• management decisions that consistently put production or cost before health and safety considerations.
  • a high sickness, ill-health and absence of rate among the workforce.
  • the perception of a blame culture.

2.3|Health and Safety Policy ➸

A health and safety policy is a written statement by an employer stating the company’s commitment for the protection of the health and safety of employees and to the public. 

Having a clear health and safety policy allows everybody associated with an organisation to be aware of the health and safety aims and objectives and how they are to be achieved.

There are some important features for having a great appropriate content of health and safety policy such as:

  • Signed and dated.
  • Concise and clearly written.
  • Continuously improved.
  • Readily accessible and communicated to all persons at the workplace.

I  chose a health and safety policy of  South Thames College in UK.


As we can see in the picture below, the statement of intent have the objectives and aims of the organisation or company. It is signed by Senior Managers and the date is provided.


on the next page of the policy the responsibilities and duties of everyone working in the organisation, starting from the board of the corporation to the contractors.

In my opinion, I can consider that the South Thames college health and safety policy is a good policy. It has everything a policy need from statement of intent, objectives and responsibilities.

1.2|The Moral, Social and Economic Reasons for Good OHS Standards ➸

The reasons for establishing good occupational health and safety standards are frequently identified as:

  • Moral Reasons 
  • Social Reasons
  • Economic Reasons  

1.2.1|Moral Reasons ➸

The moral reasons are supported by the occupational accident and disease rates.


The main (preventable) factors for accidents are:

  • Poor supervision and enforcement by the government.
  • lack of preventative safety and health culture.
  • Poor management systems.

Injuries and deaths take a particularly heavy toll in developing countries. A large part of the population is engaged in hazardous activities such as agriculture, construction and fishing. 

Accident Rates ➸

An employee should not have to risk injury, ill-health or death at work. Accidents at work can lead to serious injury and can also lead to death. A study for the ILO has estimated that there are approximately 350,000 work-related fatalities annually, of which 160,000 are due to fatal commuting accidents.

Disease rates ➸

Disease related work cause the most deaths among workers. Globally as recorded by the International Labour Organisation (ILO), around 2 million deaths per year are due to work-related disease which corresponds to nearly 80% of all work-related deaths.

1.2.2|Social Reasons ➸


In all countries and regions, employers owe a mission of caring to their employees and every other person that might be affected by their commitment. 

In the health and safety work place there are some rules or missions that every employers should provide for their employees. This mission can be divided into 5 points that employers must:

  • Deliver a safe place or work containing an entrance and a way out.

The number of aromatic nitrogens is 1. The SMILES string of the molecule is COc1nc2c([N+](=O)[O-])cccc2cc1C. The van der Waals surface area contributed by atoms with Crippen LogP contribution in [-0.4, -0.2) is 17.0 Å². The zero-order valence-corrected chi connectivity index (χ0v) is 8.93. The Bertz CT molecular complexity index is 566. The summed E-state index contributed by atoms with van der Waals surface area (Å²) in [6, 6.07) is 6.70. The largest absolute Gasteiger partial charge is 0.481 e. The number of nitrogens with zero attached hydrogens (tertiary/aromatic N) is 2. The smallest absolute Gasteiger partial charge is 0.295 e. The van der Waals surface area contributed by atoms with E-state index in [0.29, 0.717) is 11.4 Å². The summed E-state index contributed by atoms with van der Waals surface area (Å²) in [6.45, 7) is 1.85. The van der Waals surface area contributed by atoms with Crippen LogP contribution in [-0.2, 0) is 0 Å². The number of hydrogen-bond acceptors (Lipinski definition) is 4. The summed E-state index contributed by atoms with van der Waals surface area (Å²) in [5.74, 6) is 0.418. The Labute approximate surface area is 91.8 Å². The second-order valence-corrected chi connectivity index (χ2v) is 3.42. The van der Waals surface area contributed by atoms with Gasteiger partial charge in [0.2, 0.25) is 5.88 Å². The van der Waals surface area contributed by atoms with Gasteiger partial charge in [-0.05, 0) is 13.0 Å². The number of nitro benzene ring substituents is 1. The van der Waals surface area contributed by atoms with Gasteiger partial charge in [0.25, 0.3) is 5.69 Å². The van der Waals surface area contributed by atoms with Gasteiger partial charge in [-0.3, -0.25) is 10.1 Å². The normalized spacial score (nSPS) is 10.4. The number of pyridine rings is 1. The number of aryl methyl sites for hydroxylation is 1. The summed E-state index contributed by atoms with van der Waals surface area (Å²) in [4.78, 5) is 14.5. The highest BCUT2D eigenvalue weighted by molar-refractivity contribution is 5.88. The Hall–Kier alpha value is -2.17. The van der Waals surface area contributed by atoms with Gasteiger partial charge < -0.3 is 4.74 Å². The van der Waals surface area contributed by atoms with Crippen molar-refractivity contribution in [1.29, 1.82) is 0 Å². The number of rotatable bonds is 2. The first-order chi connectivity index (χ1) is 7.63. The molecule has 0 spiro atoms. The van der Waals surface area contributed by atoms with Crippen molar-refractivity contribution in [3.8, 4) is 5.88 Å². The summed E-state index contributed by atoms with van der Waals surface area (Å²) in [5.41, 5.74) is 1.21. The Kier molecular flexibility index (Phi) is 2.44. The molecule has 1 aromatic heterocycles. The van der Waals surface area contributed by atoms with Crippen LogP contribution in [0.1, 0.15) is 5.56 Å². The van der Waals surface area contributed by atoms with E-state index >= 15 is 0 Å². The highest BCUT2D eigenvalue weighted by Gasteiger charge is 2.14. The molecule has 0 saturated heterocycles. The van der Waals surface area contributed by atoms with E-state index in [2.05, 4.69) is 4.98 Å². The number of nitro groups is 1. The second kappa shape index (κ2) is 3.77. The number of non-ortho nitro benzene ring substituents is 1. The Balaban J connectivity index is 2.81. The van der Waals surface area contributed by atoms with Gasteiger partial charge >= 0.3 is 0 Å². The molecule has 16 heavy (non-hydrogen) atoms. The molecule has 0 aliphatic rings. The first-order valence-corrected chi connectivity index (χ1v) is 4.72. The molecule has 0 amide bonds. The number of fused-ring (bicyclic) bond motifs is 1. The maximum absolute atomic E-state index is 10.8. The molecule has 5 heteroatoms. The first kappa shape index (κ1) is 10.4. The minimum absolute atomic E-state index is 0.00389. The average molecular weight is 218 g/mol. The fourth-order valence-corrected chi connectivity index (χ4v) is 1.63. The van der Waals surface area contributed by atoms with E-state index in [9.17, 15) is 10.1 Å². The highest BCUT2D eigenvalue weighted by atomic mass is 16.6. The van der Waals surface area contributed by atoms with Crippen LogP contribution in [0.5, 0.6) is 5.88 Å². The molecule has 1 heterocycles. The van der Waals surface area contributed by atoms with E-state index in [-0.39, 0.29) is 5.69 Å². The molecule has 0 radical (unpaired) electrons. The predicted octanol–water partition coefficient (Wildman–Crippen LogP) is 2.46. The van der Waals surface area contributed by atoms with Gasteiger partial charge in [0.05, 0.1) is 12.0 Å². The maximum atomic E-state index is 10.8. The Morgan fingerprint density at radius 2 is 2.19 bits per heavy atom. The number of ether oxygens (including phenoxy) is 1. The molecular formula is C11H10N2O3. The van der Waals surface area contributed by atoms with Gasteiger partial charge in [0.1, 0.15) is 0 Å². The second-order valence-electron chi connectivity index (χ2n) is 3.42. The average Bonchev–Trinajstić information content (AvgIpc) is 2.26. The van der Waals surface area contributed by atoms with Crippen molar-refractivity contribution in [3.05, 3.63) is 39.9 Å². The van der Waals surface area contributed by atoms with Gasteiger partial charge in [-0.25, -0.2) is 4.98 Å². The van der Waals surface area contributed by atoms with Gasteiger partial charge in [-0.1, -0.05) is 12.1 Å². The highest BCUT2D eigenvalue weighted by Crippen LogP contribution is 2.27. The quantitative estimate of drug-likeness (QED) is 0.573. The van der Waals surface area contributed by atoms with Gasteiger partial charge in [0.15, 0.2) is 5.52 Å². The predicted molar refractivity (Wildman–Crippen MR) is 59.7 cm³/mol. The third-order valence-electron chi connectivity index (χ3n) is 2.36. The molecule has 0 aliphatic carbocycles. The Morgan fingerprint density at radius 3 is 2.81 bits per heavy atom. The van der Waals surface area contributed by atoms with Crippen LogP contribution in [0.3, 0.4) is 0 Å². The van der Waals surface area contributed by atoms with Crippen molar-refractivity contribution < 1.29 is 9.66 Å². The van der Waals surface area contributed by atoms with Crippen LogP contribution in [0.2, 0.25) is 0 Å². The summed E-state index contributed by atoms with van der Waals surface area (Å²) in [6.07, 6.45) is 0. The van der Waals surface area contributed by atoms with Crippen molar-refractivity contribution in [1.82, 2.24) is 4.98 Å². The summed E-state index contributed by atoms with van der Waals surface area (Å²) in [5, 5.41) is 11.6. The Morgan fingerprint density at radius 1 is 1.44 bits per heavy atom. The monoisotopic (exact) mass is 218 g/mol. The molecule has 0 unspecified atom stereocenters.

• Be responsible for providing a suitable stages of management, information, instruction and training.
  • Provide a safe plant and tools.
  • Deliver a safe method of work.
  • Provide a safe experienced fellow employees.

Every worker should care about his fellows to maintain a safety work place for everyone.

1.2.3|Financial Reasons ➸

Poor occupational health and safety performance results in additional costs to both public and private sectors of the economy of a country.


The ILO estimates that about 4% of the global gross domestic product- that is, around US$2.8 trillion- is lost due to work accidents and occupational diseases.

Prevention is paying not only in human terms, but also in better performance by business and national economic strength. Together we can make sure that decent work is safe work.

(Thaksin Shinawatra, Former Prime Minister pf Thailand) 

Costs of Accidents ➸

The study suggested that the costs due to work-related diseases may be twice as high as that caused by accidents at work. Also the UK Institution of Occupational Safety and Health (IOSH) says too many employers are failing to appreciate the financial benefits of worker protection and are placing it way down on their list of priorities. 

Direct Costs ➸

There are costs which are directly related to the accident and may be insured or uninsured.

A) Insured direct costs ➸

  • The absence of employees.
  • Damage to buildings, equipment or vehicles.
  • Any attributable production or/and general business lose.
  • Claims on employers and public liability insurance.

B) Uninsured direct costs ➸

  • Any compensation not covered by the insurance policy due to an excess agreed between the employer and the insurance company.
  • Some damage to product, equipment, vehicles or process not directly attributable to the accident.
  • Sick pay.
  • Legal representation following any compensation claim.
  • Fines resulting from prosecution by the enforcement authority.

Indirect costs ➸

A) Insured indirect costs ➸

  • Product or process liability claims.
  • Recruitment of replacement staff
  • A cumulative business loss.

B) Uninsured indirect costs ➸

  • Lost time for other employees, such as first-aid staff, who tend to the needs of the injured person.
  • Accident investigation time and any subsequent remedial action required.
  • Production delays.
  • Loss of goodwill and a poor corporate image.
  • First-aid provision and training.
  • Extra overtime payments.
  • Additional administration time incurred.